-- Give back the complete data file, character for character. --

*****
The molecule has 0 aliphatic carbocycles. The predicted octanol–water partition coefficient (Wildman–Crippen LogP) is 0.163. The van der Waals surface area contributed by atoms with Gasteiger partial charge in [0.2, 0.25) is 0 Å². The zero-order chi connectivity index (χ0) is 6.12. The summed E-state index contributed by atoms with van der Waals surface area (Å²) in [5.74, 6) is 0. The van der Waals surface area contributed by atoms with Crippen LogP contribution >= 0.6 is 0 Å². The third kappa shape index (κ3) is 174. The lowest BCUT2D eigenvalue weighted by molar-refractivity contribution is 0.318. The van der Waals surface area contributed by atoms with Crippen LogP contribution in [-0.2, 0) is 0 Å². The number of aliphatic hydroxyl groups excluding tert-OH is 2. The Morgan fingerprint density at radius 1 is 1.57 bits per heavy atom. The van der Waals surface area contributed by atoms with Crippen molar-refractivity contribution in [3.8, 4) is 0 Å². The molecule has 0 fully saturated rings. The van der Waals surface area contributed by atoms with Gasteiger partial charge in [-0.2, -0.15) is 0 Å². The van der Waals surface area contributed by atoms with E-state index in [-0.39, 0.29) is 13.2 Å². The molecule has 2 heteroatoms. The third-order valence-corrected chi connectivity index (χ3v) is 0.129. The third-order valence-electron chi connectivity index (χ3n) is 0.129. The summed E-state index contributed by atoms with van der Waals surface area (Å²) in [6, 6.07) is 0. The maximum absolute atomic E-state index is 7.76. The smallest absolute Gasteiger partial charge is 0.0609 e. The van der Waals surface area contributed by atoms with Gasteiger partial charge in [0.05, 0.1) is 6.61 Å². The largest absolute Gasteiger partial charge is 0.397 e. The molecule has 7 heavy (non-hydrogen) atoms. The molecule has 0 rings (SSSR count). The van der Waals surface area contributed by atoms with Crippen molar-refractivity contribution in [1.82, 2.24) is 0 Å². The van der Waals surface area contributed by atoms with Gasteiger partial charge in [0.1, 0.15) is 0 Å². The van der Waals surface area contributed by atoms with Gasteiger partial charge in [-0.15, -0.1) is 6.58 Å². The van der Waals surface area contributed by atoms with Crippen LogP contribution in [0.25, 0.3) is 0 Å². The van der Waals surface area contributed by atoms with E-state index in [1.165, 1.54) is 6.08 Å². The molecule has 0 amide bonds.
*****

The molecule has 0 aliphatic carbocycles. The predicted octanol–water partition coefficient (Wildman–Crippen LogP) is 0.163. The van der Waals surface area contributed by atoms with Gasteiger partial charge in [0.2, 0.25) is 0 Å². The zero-order chi connectivity index (χ0) is 6.12. The summed E-state index contributed by atoms with van der Waals surface area (Å²) in [5.74, 6) is 0. The van der Waals surface area contributed by atoms with Crippen LogP contribution >= 0.6 is 0 Å². The third kappa shape index (κ3) is 174. The lowest BCUT2D eigenvalue weighted by molar-refractivity contribution is 0.318. The van der Waals surface area contributed by atoms with Crippen LogP contribution in [-0.2, 0) is 0 Å². The number of aliphatic hydroxyl groups excluding tert-OH is 2. The Morgan fingerprint density at radius 1 is 1.57 bits per heavy atom. The van der Waals surface area contributed by atoms with Crippen molar-refractivity contribution in [3.8, 4) is 0 Å². The molecule has 0 fully saturated rings. The van der Waals surface area contributed by atoms with Gasteiger partial charge in [-0.2, -0.15) is 0 Å². The van der Waals surface area contributed by atoms with E-state index in [-0.39, 0.29) is 13.2 Å². The molecule has 2 heteroatoms. The third-order valence-corrected chi connectivity index (χ3v) is 0.129. The third-order valence-electron chi connectivity index (χ3n) is 0.129. The summed E-state index contributed by atoms with van der Waals surface area (Å²) in [6, 6.07) is 0. The maximum absolute atomic E-state index is 7.76. The smallest absolute Gasteiger partial charge is 0.0609 e. The van der Waals surface area contributed by atoms with Gasteiger partial charge in [0.05, 0.1) is 6.61 Å². The largest absolute Gasteiger partial charge is 0.397 e. The molecule has 7 heavy (non-hydrogen) atoms. The molecule has 0 rings (SSSR count). The van der Waals surface area contributed by atoms with Crippen molar-refractivity contribution in [1.82, 2.24) is 0 Å². The van der Waals surface area contributed by atoms with Gasteiger partial charge in [0.1, 0.15) is 0 Å². The van der Waals surface area contributed by atoms with Gasteiger partial charge in [-0.15, -0.1) is 6.58 Å². The van der Waals surface area contributed by atoms with Crippen LogP contribution in [0.25, 0.3) is 0 Å². The van der Waals surface area contributed by atoms with E-state index in [1.165, 1.54) is 6.08 Å². The molecule has 0 amide bonds.